The stages of mitosis are much like a dance among the chromosomes. The movements of the parts of the cell must be choreographed perfectly in order for the cell to reproduce and divide properly. In this exercise, you will work in groups of 3 to 5 people to write a screenplay that outlines the stages of mitosis that you learned earlier. The following example of interphase can be used as a suggestion or a guide. The purpose of this exercise is to make cell division memorable; it is not required that this activity be constrained by absolute scientific accuracy. For example, if you want your chromosomes to speak, that is OK. You have at your disposal all of the members of your class to recruit as actors, and your group will lead them during the presentation.
Cell membrane: Ten to fifteen actors hold hands to form a large circle; the cell membrane.
Nuclear membrane: Five to ten actors form a smaller circle inside the cell membrane. This will represent the nucleus.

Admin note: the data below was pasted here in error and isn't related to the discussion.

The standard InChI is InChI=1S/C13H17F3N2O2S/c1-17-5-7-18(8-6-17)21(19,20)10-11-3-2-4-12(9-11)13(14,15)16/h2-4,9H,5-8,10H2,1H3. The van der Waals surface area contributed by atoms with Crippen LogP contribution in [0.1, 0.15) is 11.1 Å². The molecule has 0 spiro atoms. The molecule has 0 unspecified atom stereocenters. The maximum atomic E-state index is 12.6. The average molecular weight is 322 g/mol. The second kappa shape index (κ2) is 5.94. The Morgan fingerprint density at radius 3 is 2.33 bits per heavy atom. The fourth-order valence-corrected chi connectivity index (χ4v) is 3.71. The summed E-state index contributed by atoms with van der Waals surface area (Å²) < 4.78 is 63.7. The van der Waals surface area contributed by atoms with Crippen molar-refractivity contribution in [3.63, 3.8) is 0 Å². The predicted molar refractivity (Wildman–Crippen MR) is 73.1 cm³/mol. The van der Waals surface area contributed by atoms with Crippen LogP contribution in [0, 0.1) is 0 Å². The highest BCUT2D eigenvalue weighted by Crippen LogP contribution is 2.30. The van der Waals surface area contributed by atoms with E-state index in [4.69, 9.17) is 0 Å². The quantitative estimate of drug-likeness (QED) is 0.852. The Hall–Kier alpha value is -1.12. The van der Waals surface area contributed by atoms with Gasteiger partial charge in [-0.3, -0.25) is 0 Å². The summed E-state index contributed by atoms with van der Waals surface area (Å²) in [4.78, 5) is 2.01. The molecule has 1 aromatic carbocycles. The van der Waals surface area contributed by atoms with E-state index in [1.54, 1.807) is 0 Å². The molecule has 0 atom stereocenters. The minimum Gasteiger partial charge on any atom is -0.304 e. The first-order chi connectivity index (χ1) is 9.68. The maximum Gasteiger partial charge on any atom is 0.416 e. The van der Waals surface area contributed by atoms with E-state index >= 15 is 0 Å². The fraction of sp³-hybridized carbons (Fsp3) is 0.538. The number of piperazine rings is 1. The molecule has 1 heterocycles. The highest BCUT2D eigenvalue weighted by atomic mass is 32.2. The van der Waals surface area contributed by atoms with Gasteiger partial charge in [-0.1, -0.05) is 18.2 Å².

Chromosomes: Three to five actors are stretched out and replicate during this phase. A duplicate of each actor must appear, tightly associated with the original. At this point, the chromosomes are long, thin and tangled up inside the nucleus.
As interphase fades into prophase, the centrioles form while the nuclear membrane vanishes. The chromosomes become short and thick, and their duplicates are attached to them at the middle. (All but two actors can join the cell membrane to make the cell slightly larger, allowing room for the chromosomes and centrioles to interact. The last two nuclear membrane actors can become the centrioles.) Centrioles must move to opposite poles of the cell.
Scene II: Prophase...